Design is Important

When I was a student I used to cheat. Not in exams or practical assignments, but I used to cheat when it came to my process to develop code. Early on I noticed a common pattern. After receiving an assignment I would perform some analysis, figure out a basic design and document my steps. The problem came when to code up the solution. I may have overlooked something, or made a mistake. Sometimes I would just come up with a better solution. This meant any time I spent documenting was lost. It turns out this wasn't cheating, after all there was nothing within the assignments enforcing a waterfall approach.

I wasn't alone with this experience. Most of my peers had the same issue, and the report aspects of an assignment were often disliked for this very reason. My solution was simple. Code up something, get it working then document the design aspect. Rinse and repeat. Back in the early 2004 I wasn't aware of agile methodologies, but this solution worked a treat. In turn my classmates started to adopt this similar approach, either from my encouragement or their own discovery.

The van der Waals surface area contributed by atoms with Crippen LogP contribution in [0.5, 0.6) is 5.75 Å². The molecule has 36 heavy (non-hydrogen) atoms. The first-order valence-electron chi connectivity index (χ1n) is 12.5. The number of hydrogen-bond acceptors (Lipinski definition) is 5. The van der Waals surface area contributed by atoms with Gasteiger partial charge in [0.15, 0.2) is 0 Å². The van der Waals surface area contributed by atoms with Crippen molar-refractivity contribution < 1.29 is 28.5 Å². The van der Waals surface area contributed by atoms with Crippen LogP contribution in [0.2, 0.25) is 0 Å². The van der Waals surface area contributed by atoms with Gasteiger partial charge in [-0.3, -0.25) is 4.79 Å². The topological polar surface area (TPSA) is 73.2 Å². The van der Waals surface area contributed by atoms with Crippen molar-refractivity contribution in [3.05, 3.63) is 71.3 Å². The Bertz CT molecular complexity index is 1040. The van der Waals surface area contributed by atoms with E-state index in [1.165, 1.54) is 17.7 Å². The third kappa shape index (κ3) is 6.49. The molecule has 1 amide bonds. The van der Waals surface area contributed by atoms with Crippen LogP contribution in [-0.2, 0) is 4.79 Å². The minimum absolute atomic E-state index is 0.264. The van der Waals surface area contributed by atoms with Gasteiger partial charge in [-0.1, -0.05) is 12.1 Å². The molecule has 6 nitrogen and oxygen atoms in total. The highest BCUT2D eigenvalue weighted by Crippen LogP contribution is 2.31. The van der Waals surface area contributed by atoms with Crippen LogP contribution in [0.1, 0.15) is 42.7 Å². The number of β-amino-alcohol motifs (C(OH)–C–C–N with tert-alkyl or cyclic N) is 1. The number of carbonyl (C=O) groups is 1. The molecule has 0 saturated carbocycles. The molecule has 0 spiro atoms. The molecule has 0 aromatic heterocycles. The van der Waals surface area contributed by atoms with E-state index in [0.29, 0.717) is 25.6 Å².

Moving from university into a practical environment was a joy. It almost appeared as if little to no documentation was produced. The documentation that was produced, was often created by other teams. Developers simply wrote code. At the time I thought this was great, but after some reflection the errors of my ways have been highlighted.

Problems

In my experience a variety anti patterns are to blame.

Solutions

There are a few ways to overcome the previous problems.

None of these are ground breaking ideas, but combined these approaches have served me well both personally and professionally.